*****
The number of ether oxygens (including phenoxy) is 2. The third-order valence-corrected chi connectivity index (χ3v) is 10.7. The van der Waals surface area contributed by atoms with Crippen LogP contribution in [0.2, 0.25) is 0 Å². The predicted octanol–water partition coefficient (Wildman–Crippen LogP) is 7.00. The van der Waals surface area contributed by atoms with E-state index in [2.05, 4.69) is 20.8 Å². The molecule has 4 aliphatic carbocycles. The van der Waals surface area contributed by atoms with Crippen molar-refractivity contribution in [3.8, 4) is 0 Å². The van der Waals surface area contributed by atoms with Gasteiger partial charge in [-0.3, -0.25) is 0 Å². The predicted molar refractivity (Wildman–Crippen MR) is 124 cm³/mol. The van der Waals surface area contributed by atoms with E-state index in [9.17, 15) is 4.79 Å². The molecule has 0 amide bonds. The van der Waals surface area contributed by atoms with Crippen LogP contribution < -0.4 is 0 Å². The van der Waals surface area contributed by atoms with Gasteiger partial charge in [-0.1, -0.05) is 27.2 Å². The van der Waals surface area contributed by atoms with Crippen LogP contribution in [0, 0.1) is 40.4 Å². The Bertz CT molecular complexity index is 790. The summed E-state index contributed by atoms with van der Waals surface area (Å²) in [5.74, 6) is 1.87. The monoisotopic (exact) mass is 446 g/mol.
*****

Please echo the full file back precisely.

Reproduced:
The number of ether oxygens (including phenoxy) is 2. The third-order valence-corrected chi connectivity index (χ3v) is 10.7. The van der Waals surface area contributed by atoms with Crippen LogP contribution in [0.2, 0.25) is 0 Å². The predicted octanol–water partition coefficient (Wildman–Crippen LogP) is 7.00. The van der Waals surface area contributed by atoms with E-state index in [2.05, 4.69) is 20.8 Å². The molecule has 4 aliphatic carbocycles. The van der Waals surface area contributed by atoms with Crippen molar-refractivity contribution in [3.8, 4) is 0 Å². The van der Waals surface area contributed by atoms with Gasteiger partial charge in [-0.3, -0.25) is 0 Å². The predicted molar refractivity (Wildman–Crippen MR) is 124 cm³/mol. The van der Waals surface area contributed by atoms with E-state index in [9.17, 15) is 4.79 Å². The molecule has 0 amide bonds. The van der Waals surface area contributed by atoms with Crippen LogP contribution < -0.4 is 0 Å². The van der Waals surface area contributed by atoms with Gasteiger partial charge in [-0.1, -0.05) is 27.2 Å². The van der Waals surface area contributed by atoms with Crippen LogP contribution in [0, 0.1) is 40.4 Å². The Bertz CT molecular complexity index is 790. The summed E-state index contributed by atoms with van der Waals surface area (Å²) in [5.74, 6) is 1.87. The monoisotopic (exact) mass is 446 g/mol.